5 Proven Tips to Improve Your Mental Health this Winter
1. Get enough light, from a lamp or by going outdoors
In the winter months, the days tend to be shorter and the sun’s rays are less intense, meaning we typically don’t get enough exposure to the sun. This is especially true for those who work 9-5, who may find themselves indoors during the day, and travelling to and from work in the dark.
There are two main ways you can expose yourself to light. One is to simply get outside during the day when the sun is up, ideally around noon. This could be as simple as going for a lunchtime walk.
Another option is a light exposure therapy lamp. Light exposure therapy is exposure to broad-spectrum light rays that mimic the sun’s rays. According to CAMH, “many people who have SAD are helped by exposure to bright artificial light (light therapy)”.
Whether you have SAD or not, it’s a good idea to get some light exposure each day – ideally in the morning. This can help regulate your circadian rhythms, contributing to better sleep and feeling better the next day. A 2017 study had office workers wear a light-sensing device. Those who were exposed to more light before noon took less time to fall asleep and got better quality sleep.
2. Make sure you’re getting enough vitamin D
Also called the sunshine vitamin, vitamin D has many important functions in the body. Vitamin D deficiency is common in Canada because of the reduced levels of UV light exposure in the winter. Most Canadians should take a vitamin D supplement through the winter, and taking one year-round isn’t a bad idea either.
Vitamin D deficiency has been associated with depression. While a causal relationship hasn’t been established, a 2018 meta-analysis found a link between lower vitamin D levels and depression.
Vitamin D is especially important if you have darker skin. People with darker skin produce more melanin, which protects against sunburns, but also impairs vitamin D production. If your skin tone is dark, talk to your doctor about taking vitamin D year-round.
3. Get some exercise
There’s a reason exercise is an age-old tip for boosting your mental health – it works. Though many gyms and fitness centres remain closed because of COVID restrictions, there are still plenty of great options for working out outdoors or at home.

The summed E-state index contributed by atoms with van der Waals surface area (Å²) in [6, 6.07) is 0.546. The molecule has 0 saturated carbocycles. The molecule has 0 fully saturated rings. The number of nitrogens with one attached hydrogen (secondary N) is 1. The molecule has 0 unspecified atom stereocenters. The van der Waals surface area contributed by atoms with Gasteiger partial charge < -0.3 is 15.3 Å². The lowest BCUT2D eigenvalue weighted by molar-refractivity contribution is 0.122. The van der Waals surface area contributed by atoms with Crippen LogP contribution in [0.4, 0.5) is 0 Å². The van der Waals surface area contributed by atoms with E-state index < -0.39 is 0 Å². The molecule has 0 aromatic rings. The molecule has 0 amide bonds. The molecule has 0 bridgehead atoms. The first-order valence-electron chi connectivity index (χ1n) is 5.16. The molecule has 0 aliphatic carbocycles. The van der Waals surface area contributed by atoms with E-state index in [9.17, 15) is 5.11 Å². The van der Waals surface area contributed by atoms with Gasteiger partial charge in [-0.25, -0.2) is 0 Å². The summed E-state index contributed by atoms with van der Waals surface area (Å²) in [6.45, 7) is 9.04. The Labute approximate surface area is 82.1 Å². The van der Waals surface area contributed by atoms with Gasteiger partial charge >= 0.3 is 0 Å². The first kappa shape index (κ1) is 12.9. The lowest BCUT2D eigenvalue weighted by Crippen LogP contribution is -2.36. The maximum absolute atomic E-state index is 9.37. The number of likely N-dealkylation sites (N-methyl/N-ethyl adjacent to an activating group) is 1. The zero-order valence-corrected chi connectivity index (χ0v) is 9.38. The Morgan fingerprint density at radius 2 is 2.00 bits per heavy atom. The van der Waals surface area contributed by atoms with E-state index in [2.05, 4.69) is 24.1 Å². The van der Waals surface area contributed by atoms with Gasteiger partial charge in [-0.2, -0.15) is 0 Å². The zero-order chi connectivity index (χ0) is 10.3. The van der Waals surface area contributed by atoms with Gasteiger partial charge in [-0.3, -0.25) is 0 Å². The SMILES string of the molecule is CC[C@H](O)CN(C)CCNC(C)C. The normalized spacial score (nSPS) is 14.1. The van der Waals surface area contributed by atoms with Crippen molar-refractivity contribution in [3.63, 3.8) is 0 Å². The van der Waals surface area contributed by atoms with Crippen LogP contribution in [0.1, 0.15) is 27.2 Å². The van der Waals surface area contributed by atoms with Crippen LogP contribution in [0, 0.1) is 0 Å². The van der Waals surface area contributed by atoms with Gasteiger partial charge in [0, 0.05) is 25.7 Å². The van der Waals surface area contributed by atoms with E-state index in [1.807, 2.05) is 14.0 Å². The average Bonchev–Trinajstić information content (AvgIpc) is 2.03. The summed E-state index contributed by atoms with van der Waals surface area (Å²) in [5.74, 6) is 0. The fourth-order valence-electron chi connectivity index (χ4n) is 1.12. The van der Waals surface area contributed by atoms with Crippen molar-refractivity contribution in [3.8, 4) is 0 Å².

There are tons of free workouts available online, ranging from yoga, to pilates, to HIIT, to bodyweight strength training routines. For cardio, some people like using an indoor bike or treadmill, while others are willing to brace the cold and go for an outdoor run. Even a brisk walk can make an impact on your mental health and wellbeing.
Canada’s food guide recommends that adults get at least 150 minutes of moderate to high-intensity physical activity each week, which works out to about 30 minutes a day, 5 days a week.
4. Maintain social connections
Despite the pandemic, it’s important to maintain your social connections, especially if you live alone or have a small family. There are a lot of ways you can maintain your connections while still staying safe, like phone calls, texts, video calls, going for a walk, or meeting up with friends.
Importantly, social isolation has been linked to worse mental and physical health. Though we may feel the urge to withdraw this winter, it’s important to balance alone-time with social contact with friends.
5. Eat well, focusing on whole foods
There is growing evidence that suggests eating a less-processed, less-refined diet can support mental health, by reducing inflammation and oxidative stress, and improving insulin sensitivity and brain function.
During the winter, it’s easy to get into a cycle of eating junk food as a form of comfort. But these kinds of foods can leave us lethargic and feeling worse than before. Eating meals based around whole foods like fruits and vegetables, proteins, and whole grains are more likely to support your mental health.
If you find it hard to eat healthy when you’re stuck in a rut, consider easier options like pre-made salads, ready-to-heat whole grains, and cooked proteins like a rotisserie chicken. Starting with something easy may give you the momentum you need to get back into healthy eating.
Laura Tennant is a Toronto freelance medical writer She enjoys reading scientific journal articles, and finding creative ways to present the ideas to a general audience. Aside from writing blog posts, she also writes health news and peer-reviewed articles.